Steinmeier, Schily under pressure over al-Masri affair
8 December 2005, BERLIN - Pressure grew Thursday on German officials who withheld information for more than half a year on the CIA abduction of a German national and his detention in a brutal Afghan jail.
8 December 2005
BERLIN - Pressure grew Thursday on German officials who withheld information for more than half a year on the CIA abduction of a German national and his detention in a brutal Afghan jail.
Opposition parties have suggested a parliamentary inquiry if Foreign Minister Frank-Walter Steinmeier and former interior minister Otto Schily do not satisfactorily explain.
Steinmeier was former chancellor Gerhard Schroeder's chief of staff when Lebanese-born Khaled al-Masri returned to Germany last year after more than five months in the hands of U.S. agents. First news reports of the case did not emerge till early this year.
A commission of inquiry can be set up on the vote of one quarter of the Bundestag parliament, or 154 votes. Three opposition parties could theoretically combine to force an inquiry. As of Thursday they had not announced an intention to do so, but were threatening it.
Wolfgang Gerhardt, leader of the Free Democrat caucus, said he hoped the government provided immediate answers in the parliament's standing committees.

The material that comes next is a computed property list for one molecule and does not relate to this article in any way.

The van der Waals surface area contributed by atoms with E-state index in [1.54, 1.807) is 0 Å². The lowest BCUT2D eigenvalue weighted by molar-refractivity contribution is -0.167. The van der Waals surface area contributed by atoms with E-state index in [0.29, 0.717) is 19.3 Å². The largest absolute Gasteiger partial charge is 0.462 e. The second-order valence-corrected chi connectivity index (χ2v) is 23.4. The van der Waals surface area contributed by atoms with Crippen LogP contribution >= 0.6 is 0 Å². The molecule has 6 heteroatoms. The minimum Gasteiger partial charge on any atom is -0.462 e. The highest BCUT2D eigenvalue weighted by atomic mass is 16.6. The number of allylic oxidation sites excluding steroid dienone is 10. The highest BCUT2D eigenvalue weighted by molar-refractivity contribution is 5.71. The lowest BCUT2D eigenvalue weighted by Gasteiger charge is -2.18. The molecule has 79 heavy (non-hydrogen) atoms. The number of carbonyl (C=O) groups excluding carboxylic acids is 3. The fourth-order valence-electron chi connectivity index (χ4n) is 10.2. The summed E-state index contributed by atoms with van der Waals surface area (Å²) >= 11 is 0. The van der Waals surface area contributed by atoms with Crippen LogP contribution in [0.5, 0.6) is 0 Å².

Oskar Lafontaine, co-leader of the Left Party caucus, charged that Schily had breached his oath of office by covering up the abduction.
Schily has said he was informed on May 31, 2004 of the abduction but the Americans made him promise to say nothing.
Al-Masri says he was abducted on December 31, 2003 in Macedonia, allegedly because he had the same name as another person sought by the United States. Unconfirmed U.S. news reports say the U.S. Central Intelligence Agency (CIA) seized him.
A lawyer for al-Masri says that he alerted German authorities in June 2004.
The daily newspaper Die Welt said the case was only mentioned to the parliamentary committee on intelligence, whose members are sworn to secrecy, in February 2005 after U.S. news reports of the case.
*sidebar1*Die Welt said Munich public prosecutors investigating who abducted al-Masri had received no information from the government in Berlin. Prosecutor August Stern was quoted saying there had been no response other than the processing of standard requests for foreign legal assistance.
The prosecutor said earlier that none of the other nations which were asked to help had provided any information. The requests were sent to the United States, Macedonia and Albania.
The Munich file is against "persons unknown" on charges of unlawful imprisonment, assault and extortion.
Subject: German news